Metals are essential components in indispensable biochemical processes for living organisms. This review article highlights the metals zinc and gold in the development and treatment of breast cancer. Metal compounds off er many advantages as therapeutics due to their ability to coordinate ligands in a three-dimensional configuration. In aqueous solution, they form positively charged ions that can bind to negatively charged biological molecules. Metal complexes that contain metal ions such as zinc(II) and gold have received considerable attention as potential anticancer agents. Zinc is an essential trace element that plays a critical role in a wide range of cellular processes that include structural, signalling, catalytic and regulatory functions. Zinc acts as a key structural component in many proteins and enzymes, including transcription factors, cellular signalling proteins, and DNA repair enzymes, and perturbed levels of zinc in tissues may play a role in cancer aetiology and outcome. Unlike zinc, gold is feasible as a component of compounds for effective anticancer therapy. Some progress in anticancer therapy may include interactions between zinc and gold.
Since the discovery of the antitumor activity of cisplatin by Rosenberg and co-workers, the use of metal complexes in cancer treatment has caused a huge interest. Today, platinum-based drugs are part of standard chemotherapy in the management of a variety of ca ncers, germ cell tumours, sarcomas, and lymphomas. Unfortunately, toxicity and drug resistance are major obstacles to wider clinical application of these drugs. Their use is greatly limited by severe side effects such as nephrotoxicity, ototoxicity, and neurotoxicity. Although cisplatin is one of the most successful anticancer drugs to date, its biochemical mechanism of action is still unclear. Cisplatin is generally accepted as having the ability to interact with the purine bases on the DNA, causing DNA damage, interfering with DNA repair mechanisms, and subsequently inducing apoptosis in cancer cells.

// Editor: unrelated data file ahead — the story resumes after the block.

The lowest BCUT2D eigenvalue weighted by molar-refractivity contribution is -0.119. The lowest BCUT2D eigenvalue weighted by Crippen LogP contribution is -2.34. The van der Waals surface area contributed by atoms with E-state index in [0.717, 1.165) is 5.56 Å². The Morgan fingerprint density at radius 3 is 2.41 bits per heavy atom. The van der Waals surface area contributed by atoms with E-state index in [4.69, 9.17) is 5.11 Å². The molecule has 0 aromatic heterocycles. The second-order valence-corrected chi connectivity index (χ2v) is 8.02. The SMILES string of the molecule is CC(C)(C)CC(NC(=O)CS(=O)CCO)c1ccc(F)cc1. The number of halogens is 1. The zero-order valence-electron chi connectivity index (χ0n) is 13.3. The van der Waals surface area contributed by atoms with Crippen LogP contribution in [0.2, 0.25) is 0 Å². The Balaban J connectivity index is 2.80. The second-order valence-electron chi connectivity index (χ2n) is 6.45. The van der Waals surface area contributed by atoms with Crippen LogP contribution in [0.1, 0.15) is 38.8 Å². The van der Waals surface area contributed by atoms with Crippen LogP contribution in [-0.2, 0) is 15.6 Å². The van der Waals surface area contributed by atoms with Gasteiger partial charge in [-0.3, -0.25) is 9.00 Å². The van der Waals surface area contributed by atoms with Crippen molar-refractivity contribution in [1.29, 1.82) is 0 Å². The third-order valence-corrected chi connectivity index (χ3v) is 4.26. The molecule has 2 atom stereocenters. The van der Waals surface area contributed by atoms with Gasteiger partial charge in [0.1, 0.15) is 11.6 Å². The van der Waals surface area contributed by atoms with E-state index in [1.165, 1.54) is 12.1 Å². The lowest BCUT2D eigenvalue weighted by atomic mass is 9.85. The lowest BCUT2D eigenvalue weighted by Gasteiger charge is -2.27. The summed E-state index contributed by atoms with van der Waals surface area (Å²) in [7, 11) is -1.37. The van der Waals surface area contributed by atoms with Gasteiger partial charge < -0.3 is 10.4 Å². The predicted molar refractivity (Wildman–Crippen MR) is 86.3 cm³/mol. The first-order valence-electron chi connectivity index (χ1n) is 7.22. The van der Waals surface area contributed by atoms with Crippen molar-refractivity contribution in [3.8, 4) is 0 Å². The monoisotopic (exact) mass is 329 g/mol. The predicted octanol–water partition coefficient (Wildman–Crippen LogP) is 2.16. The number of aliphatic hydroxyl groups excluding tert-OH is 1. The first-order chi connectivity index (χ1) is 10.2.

Chronic lymphocytic leukaemia is a neoplastic B cell lymphoproliferative disease characterized by a highly variable clinical course. Clinical stage at the diagnosis and biological prognostic factors are the important predictors for survival. The Rai and Binet staging systems describe three major prognostic subgroups. Commonly used prognostic biomarkers in chronic lymphocytic leukaemia can be divided into genotypic, DNA-level changes and phenotypic, expression-level changes. For chronic lymphocytic leukaemia, substantial progress in therapy has not been made over the past 40 years. The main goal of future scientific research is to find new platinum complexes that have better efficacy in cancer treatment, the ability to be administered orally, without developing a cancer-drug resistance, and reduced toxic side effects.
Viral infection has been identified as the most likely environmental trigger of multiple sclerosis (MS). There are conflicting data regarding the role of cytomegalovirus (CMV) in MS pathogenesis.